Marilyn Latta

Position: Project Manager, State Coastal Conservancy (SCC)
November 2020

Marilyn Latta has been working with the State Coastal Conservancy since 2008 in their San Francisco Bay Program. A fifth generation Bay Area native, Marilyn has always felt a special affinity for the Bay, even though there was a lot less access to the shoreline when she grew up in San Jose. Now working for a state agency with a mission to protect and increase access to the California coast and watersheds, Marilyn “loves participating in this kind of collaborative work to restore our incredible estuary.”

Marilyn graduated from Humboldt State University in 1995 with a degree in Marine Biology and Zoology. She credits Dr Gary Brusca, author of many widely used textbooks on invertebrate biology, as a stand out source of inspiration for her (and many other students), thanks to time spent in the tide pools near the HSU Marine Science Center in Trinidad.

After graduating, Marilyn went on to work for a variety of non-profit organizations with a mission to involve people in the protection of the ocean and estuaries.   She left her highly engaged redwood coastal community to experience life in a variety of areas along the CA coast, including Catalina Island for two years and teaching marine science in an outdoor field school setting.  She eventually ended back in the Bay Area to help start Save the Bay’s community-based restoration program where she directly engaged with thousands of kids and volunteers in hands on restoration.  Marilyn has always loved linking Bay Area residents with science and the estuary because she believes “it is so important to connect this work with the public” adding “most people want to get involved in helping their bay, but have literal and/or figurative barriers to it.”

Whether it is planting natives or removing invasive plants, designing nature-based features to link transition zones from the upland ecotone to the nearshore bay, or using barges to place natural materials that will protect our shorelines in the face of sea level rise, Marilyn has probably done it or in some way been involved. She brings a wealth of experience to every project she takes on, from finding the money to restore creeks and provide bay trail access to managing large, complex regional efforts such as the Invasive Spartina and Living Shorelines Projects. Indeed, her familiarity with and appreciation of all phases of restoration work, may be one of her greatest assets, certainly cherished by her colleagues.  “I’m really interested in all kinds of habitats and manage many different types of projects, but I often get identified as the Subtidal Habitat proponent,” which is just fine by her, she says.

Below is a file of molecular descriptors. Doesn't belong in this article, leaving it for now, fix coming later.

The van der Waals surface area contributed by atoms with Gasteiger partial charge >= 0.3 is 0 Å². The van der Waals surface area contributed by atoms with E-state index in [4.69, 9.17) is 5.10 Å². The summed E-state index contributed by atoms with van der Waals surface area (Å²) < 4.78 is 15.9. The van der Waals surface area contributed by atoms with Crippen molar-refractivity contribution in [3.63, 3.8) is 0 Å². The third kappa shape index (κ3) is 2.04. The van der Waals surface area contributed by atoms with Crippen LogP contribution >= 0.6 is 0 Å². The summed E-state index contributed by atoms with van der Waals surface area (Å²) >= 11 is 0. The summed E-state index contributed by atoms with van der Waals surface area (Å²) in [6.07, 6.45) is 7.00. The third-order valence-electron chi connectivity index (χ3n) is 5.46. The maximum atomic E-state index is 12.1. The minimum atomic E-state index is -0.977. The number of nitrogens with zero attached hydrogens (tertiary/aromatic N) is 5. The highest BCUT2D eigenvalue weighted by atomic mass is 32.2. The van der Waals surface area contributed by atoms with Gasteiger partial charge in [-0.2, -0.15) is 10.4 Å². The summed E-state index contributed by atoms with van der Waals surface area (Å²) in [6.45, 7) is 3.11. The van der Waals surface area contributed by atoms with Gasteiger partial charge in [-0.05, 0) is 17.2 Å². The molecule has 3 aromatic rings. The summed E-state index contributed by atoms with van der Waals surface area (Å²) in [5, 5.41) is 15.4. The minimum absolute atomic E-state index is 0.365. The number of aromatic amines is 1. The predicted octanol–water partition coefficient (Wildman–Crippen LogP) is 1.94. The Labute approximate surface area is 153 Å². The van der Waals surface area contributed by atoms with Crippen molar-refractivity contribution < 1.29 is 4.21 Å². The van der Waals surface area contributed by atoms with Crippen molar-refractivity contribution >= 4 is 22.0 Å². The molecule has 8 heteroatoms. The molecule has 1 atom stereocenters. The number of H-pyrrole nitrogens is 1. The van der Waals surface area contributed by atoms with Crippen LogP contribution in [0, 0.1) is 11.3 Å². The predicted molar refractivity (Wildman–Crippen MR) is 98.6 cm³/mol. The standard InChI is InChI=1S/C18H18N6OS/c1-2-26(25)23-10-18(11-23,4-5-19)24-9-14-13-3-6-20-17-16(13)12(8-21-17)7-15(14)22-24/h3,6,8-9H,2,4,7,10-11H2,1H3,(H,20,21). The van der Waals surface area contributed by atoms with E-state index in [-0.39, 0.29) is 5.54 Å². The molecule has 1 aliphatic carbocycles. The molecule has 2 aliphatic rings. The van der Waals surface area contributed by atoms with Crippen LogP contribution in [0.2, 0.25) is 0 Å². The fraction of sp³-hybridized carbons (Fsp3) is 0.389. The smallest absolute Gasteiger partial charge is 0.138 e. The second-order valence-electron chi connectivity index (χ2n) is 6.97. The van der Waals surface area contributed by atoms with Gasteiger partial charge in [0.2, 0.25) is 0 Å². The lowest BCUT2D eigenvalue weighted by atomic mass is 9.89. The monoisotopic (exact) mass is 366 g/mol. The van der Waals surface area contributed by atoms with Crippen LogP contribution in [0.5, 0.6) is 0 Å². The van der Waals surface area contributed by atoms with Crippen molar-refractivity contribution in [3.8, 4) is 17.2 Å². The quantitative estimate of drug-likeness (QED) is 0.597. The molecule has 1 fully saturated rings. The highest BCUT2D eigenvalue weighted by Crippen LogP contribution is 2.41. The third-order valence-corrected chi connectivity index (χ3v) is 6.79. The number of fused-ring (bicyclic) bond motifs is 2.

Recently Marilyn has been spending time helping move forward the “Terminal Four Wharf Removal” project, one that has been in the collective mind’s eye for a while by many players: the City of Richmond, State Coastal Conservancy, Bay Conservation and Development Commission, National Oceanic and Atmospheric Administration, and others. In short, the project will move thousands of tons of debris out of the bay and thereby implement a key action from the SF Bay Subtidal Habitat Goals which many SFBJV members helped develop.

When asked about her proudest moments, Marilyn said “When the fundraising and design planning is done and the work is happening on the ground. Hard work, performed by many others!” she adds. “When the oyster reefs are being built, eelgrass is planted, invasive spartina is being eradicated, marshes and creeks are being restored and the large teams of people working together feel forward movement and accomplishment.” Marilyn also feels an increasing sense of urgency to strengthen our natural systems and adapt to climate change. “I hope we can build many new living shorelines per year instead of it taking years between projects.”

When not consumed with working to help keep the Bay in the Bay Area, Marilyn loves to get outside, especially anywhere on or near the water.  This has been even more important to her during the pandemic! It is critical to her well being to be in nature enjoying socially distanced visits with friends and family.  She is also a home gardener and fruit picker and preserver, who has started to realize she should “probably start taking a month off each year when the apricots get ripe.”